The Gallivanting Gourmand
Greg Duncan
Greg Duncan
is a freelance writer based in the Montreal region. He is particularly keen about good food. In his day job, Greg is the executive director of the Quebec Community Newspapers Association.

His previous columns are archived HERE.

Posted 02.14.07


Scratch a pig, then sniff it, eh?

Chickity China the Chinese chicken, You have a drumstick and your brain stops tickin' (Barenaked Ladies)

Just when you thought technology had infiltrated every known corner of humanity, along comes a truly weird application.

Instead of putting vast collective knowledge to good use in a combined effort to eradicate spam (that would be far too boring), techies have come up with a way to assault your senses in another manner.

This time they have figured a way to hit you on the nose and cater to your sense of smell through snail mail. Scratch and sniff technology has been around for some time and its latest application is curiously attractive to this foodie. I cannot resist the urge when confronted with an opportunity to scratch and sniff.

As a lover of Asian food, imagine my excitement when I learned of the release of a new postage stamp that smells and tastes of sweet and sour pork when scratched and licked.

China, being ever the innovator when it comes to food (inventor of noodles, chopsticks, and fortune cookies) has decided the time is right to produce a celebratory sweet and sour pork stamp commemorating the Year of the Pig for 2008. Yummy I say, as next year celebrates the year of the rat. Can't wait for the year of the dog either.

The problem is that sweet and sour pork is not really a Chinese dish -- its origins are more. Barbecue pork, (Char-Sui) yes -- sickly sweet and sour, no.

Apparently, when you lick the back of the stamp it tastes like the dish too.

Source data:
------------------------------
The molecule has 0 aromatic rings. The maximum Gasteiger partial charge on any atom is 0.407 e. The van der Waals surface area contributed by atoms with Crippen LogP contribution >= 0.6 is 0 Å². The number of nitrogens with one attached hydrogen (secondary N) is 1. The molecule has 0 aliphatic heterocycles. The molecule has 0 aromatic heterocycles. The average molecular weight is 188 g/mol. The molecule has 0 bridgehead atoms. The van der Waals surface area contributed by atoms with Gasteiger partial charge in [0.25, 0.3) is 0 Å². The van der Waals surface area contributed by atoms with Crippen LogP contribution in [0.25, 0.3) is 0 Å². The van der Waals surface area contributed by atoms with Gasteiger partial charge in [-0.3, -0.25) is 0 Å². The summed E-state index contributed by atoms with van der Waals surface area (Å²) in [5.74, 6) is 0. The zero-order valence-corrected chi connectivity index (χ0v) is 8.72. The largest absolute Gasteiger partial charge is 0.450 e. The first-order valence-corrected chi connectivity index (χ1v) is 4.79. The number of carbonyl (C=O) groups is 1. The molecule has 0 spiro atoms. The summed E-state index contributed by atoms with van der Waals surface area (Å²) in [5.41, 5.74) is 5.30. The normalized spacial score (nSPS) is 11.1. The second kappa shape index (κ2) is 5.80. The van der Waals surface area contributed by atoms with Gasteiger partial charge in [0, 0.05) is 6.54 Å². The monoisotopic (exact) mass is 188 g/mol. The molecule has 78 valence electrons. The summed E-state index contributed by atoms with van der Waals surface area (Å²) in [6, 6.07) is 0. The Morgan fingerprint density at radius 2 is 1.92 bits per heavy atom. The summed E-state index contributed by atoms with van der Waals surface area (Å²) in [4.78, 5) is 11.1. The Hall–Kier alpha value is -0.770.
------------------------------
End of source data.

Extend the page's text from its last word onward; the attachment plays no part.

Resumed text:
Just imagine the opportunities. Strawberry for Valentines Day, chocolate for Easter, and cinnamon and spice for Christmas.

I know you are already thinking: How do I procure some of these scratch and sniff- lick and taste stamps? Again, thanks to technology you can order some through your computer.

Just Google it as they say. I tried calling China the old fashioned way but no one answered…

As you celebrate the Chinese New Year and the Year Of The Pig (a gluttonous tribute if I ever heard one), remember this Chinese proverb:

Coarse rice for food, water to drink, and the bended arm for a pillow - happiness may be enjoyed even in these. (Confucius)

Char Sui- Chinese Barbecue Pork


(Available at all major grocery stores)
2 1/4 pounds pork shoulder or butt (or tenderloin for lean version)
1 1/2 tbsp. dark soy sauce
1 1/2 tbsp. light soy sauce
1 1/2 tbsp. honey
1 1/2 tbsp. oyster sauce
3 1/2 tbsp. hoisin sauce
2 tbsp. dry sherry (optional- substitute water)
1/2 tsp. five spice powder
Black pepper to taste


Cut meat into strips 2 inches thick and seven inches long. Using a fork, tenderize meat by piercing all over. This also allows the sauce to penetrate.

Mix marinade ingredients into a sealable bag large enough to hold meat.

Place meat in bag, massage in the marinade so pork is well covered, then push out all of the air, seal bag and leave it in the refrigerator for several hours or overnight.

Preheat oven to 450 degrees. Place wire racks (cake racks will do) on rimmed baking sheet, and place meat on racks. Roast for 20 minutes, until the meat is done. Baste the meat as it cooks a couple of times with some of the marinade. Cool after it is done, then cover and refrigerate until needed.

Slice and serve warm with steamed rice and stir fried vegetables.